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Daniela N. Petrusca; Yuan Gu; Jeremy J. Adamowicz; Natalia I. Rush; Walter C. Hubbard; Patricia A. Smith; Evgeni V. Berdyshev; Konstantin G. Birukov; Chao-Hung Lee; Rubin M. Tuder; et al. (Profiled Authors: Irina Petrache; Daniela N. Petrusca; Homer L. Twigg; Chao-Hung Lee)
Journal of Biological Chemistry. 2010;285(51):40322-40332.Abstract
A decreased clearance of apoptotic cells (efferocytosis) by alveolar macrophages (AM) may contribute to inflammation in emphysema. The up-regulation of ceramides in response to cigarette smoking (CS) has been linked to AM accumulation and increased detection of apoptotic alveolar epithelial and endothelial cells in lung parenchyma. We hypothesized that ceramides inhibit the AM phagocytosis of apoptotic cells. Release of endogenous ceramides via sphingomyelinase or exogenous ceramide treatments dose-dependently impaired apoptotic Jurkat cell phagocytosis by primary rat or human AM, irrespective of the molecular species of ceramide. Similarly, in vivo augmentation of lung ceramides via intratracheal instillation in rats significantly decreased the engulfment of instilled target apoptotic thymocytes by resident AM. The mechanism of ceramide-induced efferocytosis impairment was dependent on generation of sphingosine via ceramidase. Sphingosine treatment recapitulated the effects of ceramide, dose-dependently inhibiting apoptotic cell clearance. The effect of ceramide on efferocytosis was associated with decreased membrane ruffle formation and attenuated Rac1 plasma membrane recruitment. Constitutively active Rac1 overexpression rescued AMefferocytosis against the effects of ceramide. CS exposure significantly increasedAMceramides and recapitulated the effect of ceramides on Rac1 membrane recruitment in a sphingosine-dependent manner. Importantly, CS profoundly inhibitedAM efferocytosis via ceramide-dependent sphingosine production. These results suggest that excessive lung ceramides may amplify lung injury in emphysema by causing both apoptosis of structural cells and inhibition of their clearance by AM.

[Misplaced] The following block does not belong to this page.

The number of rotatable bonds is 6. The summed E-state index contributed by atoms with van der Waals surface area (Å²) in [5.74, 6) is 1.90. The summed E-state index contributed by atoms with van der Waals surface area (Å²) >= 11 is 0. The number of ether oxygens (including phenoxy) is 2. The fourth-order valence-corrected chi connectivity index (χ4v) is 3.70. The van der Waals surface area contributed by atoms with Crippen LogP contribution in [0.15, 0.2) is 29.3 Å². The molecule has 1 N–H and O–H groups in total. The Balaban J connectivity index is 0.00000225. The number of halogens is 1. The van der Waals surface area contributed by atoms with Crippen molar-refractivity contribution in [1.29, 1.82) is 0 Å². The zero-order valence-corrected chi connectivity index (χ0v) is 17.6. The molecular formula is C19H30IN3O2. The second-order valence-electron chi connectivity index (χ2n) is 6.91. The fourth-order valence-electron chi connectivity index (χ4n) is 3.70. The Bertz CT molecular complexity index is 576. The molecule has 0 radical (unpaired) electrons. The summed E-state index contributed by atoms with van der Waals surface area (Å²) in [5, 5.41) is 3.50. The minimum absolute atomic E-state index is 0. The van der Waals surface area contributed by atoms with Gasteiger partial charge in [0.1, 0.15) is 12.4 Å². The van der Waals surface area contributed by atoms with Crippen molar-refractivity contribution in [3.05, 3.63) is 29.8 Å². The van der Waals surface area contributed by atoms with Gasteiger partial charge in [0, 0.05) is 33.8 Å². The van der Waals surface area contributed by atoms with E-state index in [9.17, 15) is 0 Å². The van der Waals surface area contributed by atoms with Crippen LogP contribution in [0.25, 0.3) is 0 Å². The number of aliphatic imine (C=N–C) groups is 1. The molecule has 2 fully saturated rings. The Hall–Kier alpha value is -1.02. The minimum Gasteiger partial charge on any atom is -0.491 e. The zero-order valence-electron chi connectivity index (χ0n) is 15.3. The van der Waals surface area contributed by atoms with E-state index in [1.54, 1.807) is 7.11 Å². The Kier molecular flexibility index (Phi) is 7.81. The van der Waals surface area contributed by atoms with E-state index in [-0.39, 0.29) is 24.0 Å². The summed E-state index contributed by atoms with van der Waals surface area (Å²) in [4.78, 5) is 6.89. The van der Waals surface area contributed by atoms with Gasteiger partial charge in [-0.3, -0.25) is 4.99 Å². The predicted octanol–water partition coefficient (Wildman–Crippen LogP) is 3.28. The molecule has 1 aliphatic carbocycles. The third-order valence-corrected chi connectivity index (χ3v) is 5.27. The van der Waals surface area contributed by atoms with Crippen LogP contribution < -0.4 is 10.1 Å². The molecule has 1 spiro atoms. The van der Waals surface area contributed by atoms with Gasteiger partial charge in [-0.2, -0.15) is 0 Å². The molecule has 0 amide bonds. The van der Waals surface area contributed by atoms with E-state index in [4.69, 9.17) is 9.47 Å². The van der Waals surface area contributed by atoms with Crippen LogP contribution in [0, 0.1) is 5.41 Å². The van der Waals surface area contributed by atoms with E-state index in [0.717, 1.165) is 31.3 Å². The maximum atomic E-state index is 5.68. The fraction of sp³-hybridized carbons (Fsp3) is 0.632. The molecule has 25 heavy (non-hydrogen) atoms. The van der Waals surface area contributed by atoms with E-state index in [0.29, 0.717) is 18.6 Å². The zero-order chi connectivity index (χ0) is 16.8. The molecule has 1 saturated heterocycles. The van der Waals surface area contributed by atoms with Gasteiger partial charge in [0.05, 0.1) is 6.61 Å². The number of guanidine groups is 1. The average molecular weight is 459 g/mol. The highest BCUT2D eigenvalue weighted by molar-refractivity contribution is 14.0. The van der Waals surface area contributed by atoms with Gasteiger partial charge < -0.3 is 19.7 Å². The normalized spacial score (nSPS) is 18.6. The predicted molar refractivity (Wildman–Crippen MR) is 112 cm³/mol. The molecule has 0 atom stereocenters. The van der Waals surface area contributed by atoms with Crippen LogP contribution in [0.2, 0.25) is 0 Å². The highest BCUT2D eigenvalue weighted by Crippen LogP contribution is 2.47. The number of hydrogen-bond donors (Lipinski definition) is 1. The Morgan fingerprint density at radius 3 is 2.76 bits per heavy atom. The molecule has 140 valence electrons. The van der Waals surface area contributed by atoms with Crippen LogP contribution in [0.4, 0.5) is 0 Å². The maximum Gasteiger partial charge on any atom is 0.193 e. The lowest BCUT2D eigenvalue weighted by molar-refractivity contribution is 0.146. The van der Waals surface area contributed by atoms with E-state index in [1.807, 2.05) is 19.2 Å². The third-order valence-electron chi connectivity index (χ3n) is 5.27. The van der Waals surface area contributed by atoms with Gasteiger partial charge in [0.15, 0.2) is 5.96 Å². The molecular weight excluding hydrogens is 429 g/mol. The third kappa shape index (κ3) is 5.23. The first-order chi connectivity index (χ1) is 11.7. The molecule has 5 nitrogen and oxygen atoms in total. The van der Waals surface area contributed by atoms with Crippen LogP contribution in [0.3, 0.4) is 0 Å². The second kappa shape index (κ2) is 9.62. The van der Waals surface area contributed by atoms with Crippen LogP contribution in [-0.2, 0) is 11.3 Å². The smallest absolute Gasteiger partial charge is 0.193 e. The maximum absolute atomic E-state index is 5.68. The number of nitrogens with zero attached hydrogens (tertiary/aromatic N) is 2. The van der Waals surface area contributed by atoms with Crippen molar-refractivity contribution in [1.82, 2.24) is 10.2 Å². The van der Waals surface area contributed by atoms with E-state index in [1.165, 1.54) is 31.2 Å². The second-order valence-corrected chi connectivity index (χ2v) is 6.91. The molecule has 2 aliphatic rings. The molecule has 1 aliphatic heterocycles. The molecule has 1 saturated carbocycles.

PMID: 20956540 PMCID: PMC3001012
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